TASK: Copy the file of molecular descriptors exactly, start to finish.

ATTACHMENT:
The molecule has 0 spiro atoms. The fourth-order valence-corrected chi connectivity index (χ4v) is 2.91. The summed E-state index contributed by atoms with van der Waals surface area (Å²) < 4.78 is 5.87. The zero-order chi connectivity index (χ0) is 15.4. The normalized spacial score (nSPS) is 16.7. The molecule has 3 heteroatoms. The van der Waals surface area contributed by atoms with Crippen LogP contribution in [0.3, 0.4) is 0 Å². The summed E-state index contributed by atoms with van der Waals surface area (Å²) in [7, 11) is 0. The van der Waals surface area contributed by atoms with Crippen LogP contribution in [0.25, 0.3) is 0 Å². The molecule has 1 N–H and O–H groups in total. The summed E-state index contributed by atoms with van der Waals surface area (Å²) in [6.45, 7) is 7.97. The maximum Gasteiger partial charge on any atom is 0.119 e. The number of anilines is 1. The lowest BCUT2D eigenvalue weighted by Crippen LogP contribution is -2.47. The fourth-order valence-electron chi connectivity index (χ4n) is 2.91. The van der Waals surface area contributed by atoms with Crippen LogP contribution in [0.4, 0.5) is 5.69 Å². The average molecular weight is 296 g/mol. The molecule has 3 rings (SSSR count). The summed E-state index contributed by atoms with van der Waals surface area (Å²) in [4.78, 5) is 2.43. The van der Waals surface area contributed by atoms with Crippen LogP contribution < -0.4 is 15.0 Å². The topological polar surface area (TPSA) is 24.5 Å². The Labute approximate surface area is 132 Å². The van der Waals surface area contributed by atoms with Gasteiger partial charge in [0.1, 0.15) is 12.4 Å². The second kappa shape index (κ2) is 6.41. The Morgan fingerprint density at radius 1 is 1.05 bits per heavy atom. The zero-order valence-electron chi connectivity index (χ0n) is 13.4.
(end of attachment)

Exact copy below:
The molecule has 0 spiro atoms. The fourth-order valence-corrected chi connectivity index (χ4v) is 2.91. The summed E-state index contributed by atoms with van der Waals surface area (Å²) < 4.78 is 5.87. The zero-order chi connectivity index (χ0) is 15.4. The normalized spacial score (nSPS) is 16.7. The molecule has 3 heteroatoms. The van der Waals surface area contributed by atoms with Crippen LogP contribution in [0.3, 0.4) is 0 Å². The summed E-state index contributed by atoms with van der Waals surface area (Å²) in [7, 11) is 0. The van der Waals surface area contributed by atoms with Crippen LogP contribution in [0.25, 0.3) is 0 Å². The molecule has 1 N–H and O–H groups in total. The summed E-state index contributed by atoms with van der Waals surface area (Å²) in [6.45, 7) is 7.97. The maximum Gasteiger partial charge on any atom is 0.119 e. The number of anilines is 1. The lowest BCUT2D eigenvalue weighted by Crippen LogP contribution is -2.47. The fourth-order valence-electron chi connectivity index (χ4n) is 2.91. The van der Waals surface area contributed by atoms with Crippen LogP contribution in [0.4, 0.5) is 5.69 Å². The average molecular weight is 296 g/mol. The molecule has 3 rings (SSSR count). The summed E-state index contributed by atoms with van der Waals surface area (Å²) in [4.78, 5) is 2.43. The van der Waals surface area contributed by atoms with Crippen LogP contribution < -0.4 is 15.0 Å². The topological polar surface area (TPSA) is 24.5 Å². The Labute approximate surface area is 132 Å². The van der Waals surface area contributed by atoms with Gasteiger partial charge in [0.1, 0.15) is 12.4 Å². The second kappa shape index (κ2) is 6.41. The Morgan fingerprint density at radius 1 is 1.05 bits per heavy atom. The zero-order valence-electron chi connectivity index (χ0n) is 13.4.